Harold Varner III knocked in a 92-foot eagle putt on the 72nd hole to win the Saudi International in February and his instant crazy celebration became an instant classic.

But when he returned to the United States, something weird started to happen. He started seeing it on social media, sensing it elsewhere. Suddenly, Varner was going to go and play in the Super Golf League, the proposed circuit that would rival the PGA Tour and be funded the repressive regime of Saudi Arabia.

After all, Varner received a hefty appearance fee to play in the Saudi International, then took home a haul of cash for winning. That’s what some believed. Criticism was directed his way.

But Varner said all he did was win a tournament.

“When is winning a bad thing,” Varner said Thursday after his first round in the Players Championship. “My name went right to the top of the list.

“If I wouldn’t have won, no one would have talked about it.”

Varner was shaken a bit and said he felt “terrible” as the jet lag got to him and he missed the cut in the WM Phoenix Open. Things didn’t improve much as he also missed the cut the following week in the Genesis Invitational.

After a two-week break, Varner returned to this week’s Players Championship. On Wednesday, he sought out PGA Tour commissioner Jay Monahan, who has made it clear that any player joining the league would face banishment from the PGA Tour. Varner said he would not reveal what was said between the two.

“I do have to commend Jay for sitting down and talking to me and being totally open about,” Varner said. “I look at Jay as a friend, but it’s pretty odd how my name just went straight to the top of the list.

“You do your job, that’s what you do, and I thought that was pretty odd. I’ve always supported the PGA Tour when they needed me, and I want to be there.”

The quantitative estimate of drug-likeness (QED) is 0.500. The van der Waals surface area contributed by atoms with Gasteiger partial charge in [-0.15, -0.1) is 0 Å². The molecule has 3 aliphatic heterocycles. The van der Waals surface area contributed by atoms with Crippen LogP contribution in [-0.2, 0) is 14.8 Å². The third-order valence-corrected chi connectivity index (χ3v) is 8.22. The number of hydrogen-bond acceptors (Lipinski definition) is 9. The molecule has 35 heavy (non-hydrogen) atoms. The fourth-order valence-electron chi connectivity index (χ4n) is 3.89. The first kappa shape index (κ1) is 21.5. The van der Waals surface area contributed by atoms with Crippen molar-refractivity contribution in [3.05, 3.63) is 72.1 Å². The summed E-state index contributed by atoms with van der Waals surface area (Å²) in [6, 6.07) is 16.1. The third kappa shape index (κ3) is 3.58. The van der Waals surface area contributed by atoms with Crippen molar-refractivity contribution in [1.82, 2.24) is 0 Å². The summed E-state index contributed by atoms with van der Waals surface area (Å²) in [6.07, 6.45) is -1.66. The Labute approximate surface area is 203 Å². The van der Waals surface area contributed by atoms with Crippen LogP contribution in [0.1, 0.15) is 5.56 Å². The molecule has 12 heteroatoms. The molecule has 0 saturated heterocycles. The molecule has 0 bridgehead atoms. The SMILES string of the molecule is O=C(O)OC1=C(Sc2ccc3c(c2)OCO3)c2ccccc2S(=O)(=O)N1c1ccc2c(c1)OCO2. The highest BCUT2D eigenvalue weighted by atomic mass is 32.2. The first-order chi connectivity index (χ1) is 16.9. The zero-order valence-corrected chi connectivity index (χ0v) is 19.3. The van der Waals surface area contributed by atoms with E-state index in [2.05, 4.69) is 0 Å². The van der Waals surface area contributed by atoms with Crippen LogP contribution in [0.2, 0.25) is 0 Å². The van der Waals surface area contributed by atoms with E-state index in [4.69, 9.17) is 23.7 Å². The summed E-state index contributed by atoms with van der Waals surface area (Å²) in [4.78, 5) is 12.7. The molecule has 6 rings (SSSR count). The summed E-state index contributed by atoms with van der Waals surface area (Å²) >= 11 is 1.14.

Varner, still seeking his first PGA Tour title, was doing his job quite well through the storm-delayed first round on Thursday.

Play started an hour later than scheduled on the soggy Stadium Course and then was suspended at 11 a.m. for 4 hours, 14 minutes. Before and after the delay, Varner was building up a lead in the Tour’s flagship event.

He got a fortunate break on the first hole when Will Zalatoris’ caddie, Ryan Goble, stepped on his plugged ball just five seconds before Varner would have needed to return to hit another tee shot because of a lost ball.

From there, Varner lit up the scoreboard as was leading the tournament at 7 under when he stepped to the 17th tee. And then he became the first player to rinse his tee shot, his ball hitting deep into the green but spinning back more than 35 feet into the water surrounding the island green. Then his heart nearly stopped when his shot from the drop zone spun back toward the water but stopped on the fringe.

Varner needed three more shots from there and made triple-bogey 6. He bogeyed the last for a 3-under-par 69, three shots behind the lead.

“It’s a game. That’s why we play it. No one is going to die out there,” Varner said. “Just was in between clubs and didn’t execute the shot, and that’s what you get a lot out here. Either you get it done or you don’t.”

Varner has three weeks to get to Augusta National for the Masters. Varner’s win in the Saudi International put him inside the top 50 in the official world ranking; the top 50 at the end of the World Golf Championships-Dell Technologies Match Play in three weeks qualify for Augusta. Varner is No. 48 in the world.

He is playing this week, in next week’s Valspar Championship and the Match Play.

“I want to get to Augusta,” Varner said. “I’ve always wanted to be there. I think I’ll have a great opportunity to get to Augusta.”

HV3 doesn’t have a bad bone in his body and criticizing him is a total waste of time. Winning the event in Saudi Arabia made his name appear at the top of the list of participants post-tournament, so google searches with “Saudi golf” in it would plaster his name on your screen page after page. He is in no way affiliated with them, but since he won the event he’s come under scrutiny. Honestly, name one person that wouldn’t travel half-way across the world for a sizable appearance fee to hit a golf ball for 4 days. I played in Japan one year, that doesn’t mean I support the attacks at Pearl Harbor (too soon?).

These disparaging comments will die down as the weeks on the Ture press on. One solid finish over here an all that will disappear. Golf is the epitome of “what have you done lately” so HV3 will keep his head down and focus on some standard PGA events. Kramer Hickok waded into the murky Saudi waters with his comments to the “Stripe Show” podcast a few weeks ago but a -5 opening round at TPC sidelined most of that hoopla. Bottom line is HV3 won an International event with a great field and he should be proud of that step in his career.